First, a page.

Making paper was shockingly easier than I expected, the class was a lot of fun and my old friend Brandi was in the class (we met in quilt-making, she’s actually finished her quilt).
To make paper you need some supplies that you might have around the house, or you might want to make yourself.
You will need:
- a blender
- scrap paper that has been soaked in water for a few days in the fridge
- a frame which is made like a picture frame with a tight, not flexible, screen stretched across it
- a deckle, which is a frame the same size as the one above without a screen
- a water safe bin
- some scraps of material with texture you like to transfer to your paper (couching sheets)
- a few clean dry towels
To make paper:
- blend your soaked paper scraps with added water until you get an apple sauce consistency
- dump the blended paper into your water safe bin
These next few steps are a little tricky to explain and takes some practice (if you feel you messed up, simple mix it back into your bucket and try again).
- Take your frame and hold it screen side up, place your deckle on top of the frame, sandwiching the screen on your frame between the frame and the deckle.
- Hold them snuggle together over your bin that’s now filled with applesauce consistency blended paper & water at a 45° angle, deckle up.
- Take the frame and deckle into the water at 45° until it’s submerged, then put it parallel to the water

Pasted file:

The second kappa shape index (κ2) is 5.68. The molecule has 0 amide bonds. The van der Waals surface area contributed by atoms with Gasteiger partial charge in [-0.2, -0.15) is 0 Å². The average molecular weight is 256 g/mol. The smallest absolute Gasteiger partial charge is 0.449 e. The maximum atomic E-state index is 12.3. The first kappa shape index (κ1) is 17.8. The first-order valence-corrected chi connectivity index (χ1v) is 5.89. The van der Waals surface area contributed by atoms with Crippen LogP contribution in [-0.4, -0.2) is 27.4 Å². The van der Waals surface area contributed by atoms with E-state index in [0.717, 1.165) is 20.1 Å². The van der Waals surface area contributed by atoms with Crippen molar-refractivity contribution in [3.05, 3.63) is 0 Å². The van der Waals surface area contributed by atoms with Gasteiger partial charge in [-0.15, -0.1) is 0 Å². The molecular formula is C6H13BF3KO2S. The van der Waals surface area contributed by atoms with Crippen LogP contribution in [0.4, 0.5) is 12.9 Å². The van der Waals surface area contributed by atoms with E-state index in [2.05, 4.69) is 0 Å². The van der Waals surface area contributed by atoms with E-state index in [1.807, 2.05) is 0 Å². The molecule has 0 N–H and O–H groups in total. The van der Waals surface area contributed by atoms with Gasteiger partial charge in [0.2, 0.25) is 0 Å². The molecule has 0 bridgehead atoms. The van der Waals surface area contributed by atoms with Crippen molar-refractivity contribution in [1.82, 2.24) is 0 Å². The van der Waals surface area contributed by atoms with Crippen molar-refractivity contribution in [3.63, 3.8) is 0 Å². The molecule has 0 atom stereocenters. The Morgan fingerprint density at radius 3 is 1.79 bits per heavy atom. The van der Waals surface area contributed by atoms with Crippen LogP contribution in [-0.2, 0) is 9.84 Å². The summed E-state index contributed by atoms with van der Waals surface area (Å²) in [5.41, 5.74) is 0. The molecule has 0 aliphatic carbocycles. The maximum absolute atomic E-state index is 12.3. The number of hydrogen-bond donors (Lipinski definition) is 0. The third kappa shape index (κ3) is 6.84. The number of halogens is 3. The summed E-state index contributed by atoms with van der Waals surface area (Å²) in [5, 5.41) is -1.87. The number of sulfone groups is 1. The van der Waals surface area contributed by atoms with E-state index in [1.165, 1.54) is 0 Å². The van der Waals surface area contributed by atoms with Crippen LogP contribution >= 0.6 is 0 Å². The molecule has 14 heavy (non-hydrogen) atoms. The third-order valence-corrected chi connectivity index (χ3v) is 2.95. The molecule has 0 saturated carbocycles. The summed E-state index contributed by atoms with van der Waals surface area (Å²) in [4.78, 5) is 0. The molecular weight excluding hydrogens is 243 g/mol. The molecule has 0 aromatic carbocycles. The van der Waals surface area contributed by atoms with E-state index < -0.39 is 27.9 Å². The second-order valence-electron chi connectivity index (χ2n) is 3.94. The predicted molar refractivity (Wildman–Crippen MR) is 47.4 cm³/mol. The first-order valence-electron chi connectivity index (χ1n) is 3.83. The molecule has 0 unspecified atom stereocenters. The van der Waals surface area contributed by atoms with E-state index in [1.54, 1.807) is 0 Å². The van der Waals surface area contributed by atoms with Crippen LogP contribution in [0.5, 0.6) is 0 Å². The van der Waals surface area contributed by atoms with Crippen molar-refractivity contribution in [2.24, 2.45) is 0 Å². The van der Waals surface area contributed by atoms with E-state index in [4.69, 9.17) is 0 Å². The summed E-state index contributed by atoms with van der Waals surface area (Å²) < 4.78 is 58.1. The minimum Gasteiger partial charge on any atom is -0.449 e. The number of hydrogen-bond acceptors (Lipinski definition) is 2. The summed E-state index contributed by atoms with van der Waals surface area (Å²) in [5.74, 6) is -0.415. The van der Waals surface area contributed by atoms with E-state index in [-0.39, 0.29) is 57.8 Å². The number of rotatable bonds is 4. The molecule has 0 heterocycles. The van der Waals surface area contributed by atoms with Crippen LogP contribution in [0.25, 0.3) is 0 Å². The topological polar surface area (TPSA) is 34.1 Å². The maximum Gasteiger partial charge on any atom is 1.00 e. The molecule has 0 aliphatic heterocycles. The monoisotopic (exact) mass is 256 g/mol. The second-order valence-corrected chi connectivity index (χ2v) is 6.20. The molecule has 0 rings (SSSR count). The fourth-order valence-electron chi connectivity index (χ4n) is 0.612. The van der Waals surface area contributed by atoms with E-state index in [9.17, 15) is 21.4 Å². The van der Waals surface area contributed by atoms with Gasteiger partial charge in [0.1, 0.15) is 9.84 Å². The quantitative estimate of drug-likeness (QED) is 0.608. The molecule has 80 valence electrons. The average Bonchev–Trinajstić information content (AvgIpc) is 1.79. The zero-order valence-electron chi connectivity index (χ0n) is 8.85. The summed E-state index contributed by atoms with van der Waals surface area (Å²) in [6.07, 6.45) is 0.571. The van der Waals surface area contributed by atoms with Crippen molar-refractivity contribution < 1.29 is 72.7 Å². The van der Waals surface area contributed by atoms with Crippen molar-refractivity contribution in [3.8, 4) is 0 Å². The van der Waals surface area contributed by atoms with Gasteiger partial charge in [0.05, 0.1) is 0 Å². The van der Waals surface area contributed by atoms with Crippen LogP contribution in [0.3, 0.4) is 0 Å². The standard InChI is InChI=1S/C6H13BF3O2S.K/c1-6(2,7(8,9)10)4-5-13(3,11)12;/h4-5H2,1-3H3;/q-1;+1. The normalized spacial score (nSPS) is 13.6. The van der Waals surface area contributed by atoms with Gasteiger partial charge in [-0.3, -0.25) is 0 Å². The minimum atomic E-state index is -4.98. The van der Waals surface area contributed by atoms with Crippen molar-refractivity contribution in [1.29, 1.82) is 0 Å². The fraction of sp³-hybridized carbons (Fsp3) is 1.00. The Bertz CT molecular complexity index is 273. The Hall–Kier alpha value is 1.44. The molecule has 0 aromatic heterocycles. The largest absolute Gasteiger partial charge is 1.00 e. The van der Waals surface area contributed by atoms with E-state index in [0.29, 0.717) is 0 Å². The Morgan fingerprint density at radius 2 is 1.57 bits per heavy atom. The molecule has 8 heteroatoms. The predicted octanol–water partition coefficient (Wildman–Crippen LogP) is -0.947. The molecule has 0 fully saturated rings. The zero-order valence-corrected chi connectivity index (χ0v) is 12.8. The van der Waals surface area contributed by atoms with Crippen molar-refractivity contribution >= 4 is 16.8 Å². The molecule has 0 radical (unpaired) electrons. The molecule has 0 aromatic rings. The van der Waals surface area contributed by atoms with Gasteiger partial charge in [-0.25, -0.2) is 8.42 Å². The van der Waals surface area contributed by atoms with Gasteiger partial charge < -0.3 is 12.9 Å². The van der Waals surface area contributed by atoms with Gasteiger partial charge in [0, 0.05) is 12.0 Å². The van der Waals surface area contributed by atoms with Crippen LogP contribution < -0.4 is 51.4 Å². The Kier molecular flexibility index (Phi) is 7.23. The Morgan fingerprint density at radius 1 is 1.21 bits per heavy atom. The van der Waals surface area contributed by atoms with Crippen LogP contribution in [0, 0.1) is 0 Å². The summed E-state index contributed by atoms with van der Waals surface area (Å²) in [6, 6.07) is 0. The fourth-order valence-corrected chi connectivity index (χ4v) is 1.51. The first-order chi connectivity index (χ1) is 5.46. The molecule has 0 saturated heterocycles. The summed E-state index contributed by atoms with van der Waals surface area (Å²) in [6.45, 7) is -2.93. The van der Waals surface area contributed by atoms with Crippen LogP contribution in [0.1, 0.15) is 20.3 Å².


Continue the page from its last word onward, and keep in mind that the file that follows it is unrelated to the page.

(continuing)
- Lift the frame and deckle out of the water while parallel, let it drip over your bin for a few seconds
- Remove the deckle from the frame, you can now see your papers edge (it will get thinner as it drys)
- Put your first couching sheet on a water safe surface with a towel folded as flatly as possible
- In a rolling motion you want to lay your newly made paper onto your couching sheet for drying, start at one side and try to make a smooth, slow roll, releasing the paper from the screen and onto your paper (I found this to be the hardest step)
- Add another couching sheet to the top of your paper, repeat until your out of pulp in your bin.
- During cleanup, strain your bin before emptying it down the drain, you can freeze and reuse that pulp instead of it clogging your drains (DO NOT PUT PULP DOWN THE DRAIN).
- Allow your stacked between couching sheets paper to dry for 12 hours, then flip the entire stack onto a new dry flatly as possible folded towel.
- I separated out all my paper into stacks of 5-10 sheets and repeated steps 12 with the smaller stacks, I repeated this step every 6 hours with increasingly smaller stacks until my paper was completely dry.
- I put my entire stack of paper under “The Complete Collection of Calvin and Hobbes” hardback, the “Harry Potter” box set, and the “Eldest” box set for 12 hours
- I sorted the pages into thick, medium, and thin and let each smaller stack placed the thick stack under the very bottom book, the medium stack between the second book up, and the thin stack between the third book. I left them like this for 6 hours and switched the order until each stack had a turn at the bottom.
Now I have a beautiful stack of handmade paper to give the people I love.
This year for Valentines Day I made Daniel’s card, paper making, watercolor painting, and fountain pen penmanship. He liked it, I gave it to him a day early before he saw the practice water colors in the trash.